According to legend, Azor Ahai killed his beloved Nissa Nissa to unleash the power of his sword. Some fans believed that Jon would be forced to kill Daenerys (Emilia Clarke), following her descent into madness, thus making him the prince that was promised. This prediction came true in the series finale, when a devastated Jon stabbed his queen through the heart. Jon didn’t end the Night King’s reign, but he was the Targaryen prince who saved his realm from its real “darkness”: Daenerys.

Daenerys Targaryen (Emilia Clarke) and Jon Snow (Kit Harington) in the season finale of Game of Thrones. Courtesy HBO.

Aye: Cleganebowl

A fan favourite that made its way to the screen: the climatic showdown between brothers Sandor Clegane (Rory McCann) and Gregor (Hafþor Julius Bjornsson). “You know who’s coming for you. You’ve always known,” Sandor warned Gregor the last time he saw him in season seven. Sandor hated his brother ever since Gregor shoved his face into coal, which left him with scars and a lifelong fear of fire. Fans got their wish in The Bells, the penultimate episode of the final season.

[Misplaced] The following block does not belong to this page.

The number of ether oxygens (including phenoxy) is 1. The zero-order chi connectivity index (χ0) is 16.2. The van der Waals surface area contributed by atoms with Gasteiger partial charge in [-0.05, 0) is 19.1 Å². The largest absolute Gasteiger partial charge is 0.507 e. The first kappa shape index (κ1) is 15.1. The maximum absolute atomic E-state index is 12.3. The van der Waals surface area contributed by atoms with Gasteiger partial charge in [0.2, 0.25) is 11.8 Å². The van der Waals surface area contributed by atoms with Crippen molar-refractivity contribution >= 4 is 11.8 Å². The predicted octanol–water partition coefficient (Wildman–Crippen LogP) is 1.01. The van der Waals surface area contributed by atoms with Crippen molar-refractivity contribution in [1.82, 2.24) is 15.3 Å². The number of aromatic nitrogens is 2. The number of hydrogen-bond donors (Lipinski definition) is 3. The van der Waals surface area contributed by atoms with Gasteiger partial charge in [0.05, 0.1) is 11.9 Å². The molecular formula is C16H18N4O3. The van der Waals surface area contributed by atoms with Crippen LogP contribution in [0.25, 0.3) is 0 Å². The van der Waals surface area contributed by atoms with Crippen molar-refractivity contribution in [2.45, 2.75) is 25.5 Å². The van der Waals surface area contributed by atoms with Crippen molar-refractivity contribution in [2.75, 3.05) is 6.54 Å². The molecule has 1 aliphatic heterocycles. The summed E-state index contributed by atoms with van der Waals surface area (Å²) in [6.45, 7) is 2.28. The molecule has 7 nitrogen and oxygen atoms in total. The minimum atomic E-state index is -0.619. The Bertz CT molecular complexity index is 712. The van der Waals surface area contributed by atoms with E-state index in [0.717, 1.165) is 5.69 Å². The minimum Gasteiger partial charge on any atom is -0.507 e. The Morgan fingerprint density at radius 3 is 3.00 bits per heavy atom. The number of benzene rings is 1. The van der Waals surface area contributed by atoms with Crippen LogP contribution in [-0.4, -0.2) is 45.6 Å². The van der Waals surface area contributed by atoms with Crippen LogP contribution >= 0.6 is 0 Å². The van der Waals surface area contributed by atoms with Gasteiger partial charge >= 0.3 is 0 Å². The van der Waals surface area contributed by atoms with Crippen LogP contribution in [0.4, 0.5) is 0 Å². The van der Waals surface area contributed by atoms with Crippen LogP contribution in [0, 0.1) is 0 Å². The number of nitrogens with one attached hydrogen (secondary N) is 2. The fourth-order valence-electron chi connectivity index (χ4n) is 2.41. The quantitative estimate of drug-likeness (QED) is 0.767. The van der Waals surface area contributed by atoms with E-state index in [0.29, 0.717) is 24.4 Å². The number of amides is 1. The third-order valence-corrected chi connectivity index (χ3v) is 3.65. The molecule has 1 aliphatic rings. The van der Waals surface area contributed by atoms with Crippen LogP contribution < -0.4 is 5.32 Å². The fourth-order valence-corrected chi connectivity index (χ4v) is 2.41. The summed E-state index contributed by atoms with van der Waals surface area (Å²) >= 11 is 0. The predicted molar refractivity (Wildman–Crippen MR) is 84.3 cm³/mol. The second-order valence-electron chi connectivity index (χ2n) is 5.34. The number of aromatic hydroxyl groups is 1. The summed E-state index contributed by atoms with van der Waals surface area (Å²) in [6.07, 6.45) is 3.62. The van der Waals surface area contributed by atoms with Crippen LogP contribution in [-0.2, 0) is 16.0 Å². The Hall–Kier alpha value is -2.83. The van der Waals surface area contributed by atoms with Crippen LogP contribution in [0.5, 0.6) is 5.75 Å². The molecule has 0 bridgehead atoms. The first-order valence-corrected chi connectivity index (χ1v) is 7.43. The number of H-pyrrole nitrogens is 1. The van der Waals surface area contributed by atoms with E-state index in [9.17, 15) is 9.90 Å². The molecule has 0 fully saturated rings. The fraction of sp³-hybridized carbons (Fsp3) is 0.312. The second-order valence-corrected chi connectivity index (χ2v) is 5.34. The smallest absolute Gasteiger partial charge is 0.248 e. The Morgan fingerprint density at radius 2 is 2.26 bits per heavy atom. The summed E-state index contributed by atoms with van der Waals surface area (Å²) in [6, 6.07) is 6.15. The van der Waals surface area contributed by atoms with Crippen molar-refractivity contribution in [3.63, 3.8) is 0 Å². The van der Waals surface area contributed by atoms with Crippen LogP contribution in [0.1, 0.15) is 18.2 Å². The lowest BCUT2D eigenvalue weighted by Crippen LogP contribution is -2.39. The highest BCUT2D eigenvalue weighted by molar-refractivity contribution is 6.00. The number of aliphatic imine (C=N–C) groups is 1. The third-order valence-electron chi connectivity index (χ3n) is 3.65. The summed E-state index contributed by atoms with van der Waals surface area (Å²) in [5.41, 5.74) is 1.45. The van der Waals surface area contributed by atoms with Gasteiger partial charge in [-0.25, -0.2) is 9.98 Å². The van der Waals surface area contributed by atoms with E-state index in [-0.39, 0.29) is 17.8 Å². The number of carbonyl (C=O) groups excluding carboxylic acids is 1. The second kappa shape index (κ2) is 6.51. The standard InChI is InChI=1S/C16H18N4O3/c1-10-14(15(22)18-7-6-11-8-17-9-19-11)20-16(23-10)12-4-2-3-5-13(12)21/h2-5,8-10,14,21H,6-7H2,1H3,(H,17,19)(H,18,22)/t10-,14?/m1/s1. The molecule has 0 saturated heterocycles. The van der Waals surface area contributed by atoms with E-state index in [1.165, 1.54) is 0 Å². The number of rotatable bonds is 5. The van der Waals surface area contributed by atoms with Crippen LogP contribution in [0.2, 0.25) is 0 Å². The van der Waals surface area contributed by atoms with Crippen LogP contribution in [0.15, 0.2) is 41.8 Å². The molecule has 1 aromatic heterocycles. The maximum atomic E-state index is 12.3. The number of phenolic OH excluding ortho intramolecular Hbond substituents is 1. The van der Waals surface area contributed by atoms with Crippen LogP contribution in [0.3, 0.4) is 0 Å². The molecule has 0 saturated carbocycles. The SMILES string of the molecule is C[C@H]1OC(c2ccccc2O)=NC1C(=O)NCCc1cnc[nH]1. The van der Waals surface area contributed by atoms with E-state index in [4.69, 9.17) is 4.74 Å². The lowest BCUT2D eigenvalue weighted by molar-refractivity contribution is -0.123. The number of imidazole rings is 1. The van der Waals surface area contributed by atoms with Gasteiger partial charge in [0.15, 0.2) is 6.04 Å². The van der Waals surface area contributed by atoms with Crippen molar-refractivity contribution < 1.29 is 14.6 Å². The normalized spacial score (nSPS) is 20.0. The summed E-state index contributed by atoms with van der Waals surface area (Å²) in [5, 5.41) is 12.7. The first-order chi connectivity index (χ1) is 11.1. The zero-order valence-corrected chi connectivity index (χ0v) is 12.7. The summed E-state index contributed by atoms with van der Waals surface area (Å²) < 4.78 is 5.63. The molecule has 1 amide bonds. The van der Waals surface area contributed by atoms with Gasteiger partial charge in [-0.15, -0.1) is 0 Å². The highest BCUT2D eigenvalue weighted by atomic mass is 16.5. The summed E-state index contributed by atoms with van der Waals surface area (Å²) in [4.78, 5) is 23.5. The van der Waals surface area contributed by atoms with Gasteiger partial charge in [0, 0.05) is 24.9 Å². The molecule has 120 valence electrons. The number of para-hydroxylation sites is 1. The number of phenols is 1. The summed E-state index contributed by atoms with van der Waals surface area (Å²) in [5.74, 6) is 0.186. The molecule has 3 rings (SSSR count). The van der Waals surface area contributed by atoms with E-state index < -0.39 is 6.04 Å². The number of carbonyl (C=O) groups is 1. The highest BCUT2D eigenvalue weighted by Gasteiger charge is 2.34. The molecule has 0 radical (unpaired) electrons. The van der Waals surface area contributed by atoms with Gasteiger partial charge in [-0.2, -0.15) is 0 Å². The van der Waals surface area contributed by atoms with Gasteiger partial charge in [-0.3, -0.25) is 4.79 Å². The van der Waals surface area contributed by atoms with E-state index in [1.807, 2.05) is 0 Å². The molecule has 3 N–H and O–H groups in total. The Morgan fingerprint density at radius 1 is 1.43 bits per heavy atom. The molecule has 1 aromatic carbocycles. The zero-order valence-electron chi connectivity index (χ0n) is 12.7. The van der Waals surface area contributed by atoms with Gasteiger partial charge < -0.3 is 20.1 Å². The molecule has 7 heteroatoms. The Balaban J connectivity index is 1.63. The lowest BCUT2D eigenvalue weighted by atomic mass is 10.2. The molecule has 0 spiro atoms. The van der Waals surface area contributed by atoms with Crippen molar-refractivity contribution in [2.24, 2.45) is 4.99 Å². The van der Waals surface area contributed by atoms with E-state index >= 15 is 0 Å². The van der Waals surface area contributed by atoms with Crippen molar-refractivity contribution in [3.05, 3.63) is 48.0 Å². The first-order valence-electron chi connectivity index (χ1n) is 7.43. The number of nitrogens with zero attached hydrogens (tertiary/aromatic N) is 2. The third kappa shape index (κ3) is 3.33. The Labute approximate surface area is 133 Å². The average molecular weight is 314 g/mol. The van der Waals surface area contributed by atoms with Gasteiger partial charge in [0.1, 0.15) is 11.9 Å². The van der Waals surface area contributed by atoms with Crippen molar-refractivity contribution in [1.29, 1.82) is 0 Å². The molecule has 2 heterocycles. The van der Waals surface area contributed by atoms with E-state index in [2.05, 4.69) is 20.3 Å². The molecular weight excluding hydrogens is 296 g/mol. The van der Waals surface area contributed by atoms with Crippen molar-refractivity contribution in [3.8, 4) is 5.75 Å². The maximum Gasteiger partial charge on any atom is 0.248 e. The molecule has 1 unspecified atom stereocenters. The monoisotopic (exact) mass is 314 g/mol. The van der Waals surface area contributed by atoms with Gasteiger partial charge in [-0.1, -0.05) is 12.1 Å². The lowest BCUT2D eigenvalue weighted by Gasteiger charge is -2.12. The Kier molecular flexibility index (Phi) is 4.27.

Sandor and Gregor Clegane in game of Thrones. Courtesy HBO.

Aye: R+L=J

This theory came from a close reading of Martin’s novels. Jon Snow was believed to be the illegitimate son of Ned Stark (Sean Bean), but fans knew better. Bran Stark’s vision in season six confirmed that Jon was the son of Ned’s sister, Lyanna, and Rhaegar Targaryen.

The earliest airing of this theory on the internet dates back to 1997, much before the show was made, when a fan posted a bunch of unanswered questions on a discussion group, according to Vox. “It is wholly consistent that Jon Snow is the offspring of Rhaegar Targaryen and Lyanna Stark,” user Rodrick Su wrote. “Ned probably keep this a secret because Robert Baratheon is obsessed with killing off all Targaryens, especially any offspring of Rhaegar.”

Rhaegar Targaryen and Lyanna Stark wed in secret. Courtesy HBO.